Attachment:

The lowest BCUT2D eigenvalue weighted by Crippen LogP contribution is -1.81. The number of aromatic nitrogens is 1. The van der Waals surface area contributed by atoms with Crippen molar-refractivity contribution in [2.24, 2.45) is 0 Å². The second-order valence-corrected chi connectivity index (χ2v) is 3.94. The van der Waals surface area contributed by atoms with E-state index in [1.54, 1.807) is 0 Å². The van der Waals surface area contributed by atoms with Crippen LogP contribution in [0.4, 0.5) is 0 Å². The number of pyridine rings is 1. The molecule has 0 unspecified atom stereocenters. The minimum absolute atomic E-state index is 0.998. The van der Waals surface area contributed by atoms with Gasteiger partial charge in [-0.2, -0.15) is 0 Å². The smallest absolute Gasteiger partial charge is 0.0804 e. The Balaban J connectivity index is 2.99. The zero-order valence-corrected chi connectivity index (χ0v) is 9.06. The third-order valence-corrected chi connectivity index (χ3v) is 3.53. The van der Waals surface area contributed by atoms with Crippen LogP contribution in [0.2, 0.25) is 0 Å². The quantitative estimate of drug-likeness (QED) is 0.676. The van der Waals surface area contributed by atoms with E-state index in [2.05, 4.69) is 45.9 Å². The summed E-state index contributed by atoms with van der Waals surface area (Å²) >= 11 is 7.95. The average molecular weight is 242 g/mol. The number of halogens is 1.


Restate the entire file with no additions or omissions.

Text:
The lowest BCUT2D eigenvalue weighted by Crippen LogP contribution is -1.81. The number of aromatic nitrogens is 1. The van der Waals surface area contributed by atoms with Crippen molar-refractivity contribution in [2.24, 2.45) is 0 Å². The second-order valence-corrected chi connectivity index (χ2v) is 3.94. The van der Waals surface area contributed by atoms with E-state index in [1.54, 1.807) is 0 Å². The van der Waals surface area contributed by atoms with Crippen LogP contribution in [0.4, 0.5) is 0 Å². The number of pyridine rings is 1. The molecule has 0 unspecified atom stereocenters. The minimum absolute atomic E-state index is 0.998. The van der Waals surface area contributed by atoms with Gasteiger partial charge in [-0.2, -0.15) is 0 Å². The smallest absolute Gasteiger partial charge is 0.0804 e. The Balaban J connectivity index is 2.99. The zero-order valence-corrected chi connectivity index (χ0v) is 9.06. The third-order valence-corrected chi connectivity index (χ3v) is 3.53. The van der Waals surface area contributed by atoms with Crippen LogP contribution in [0.2, 0.25) is 0 Å². The quantitative estimate of drug-likeness (QED) is 0.676. The van der Waals surface area contributed by atoms with E-state index in [2.05, 4.69) is 45.9 Å². The summed E-state index contributed by atoms with van der Waals surface area (Å²) >= 11 is 7.95. The average molecular weight is 242 g/mol. The number of halogens is 1.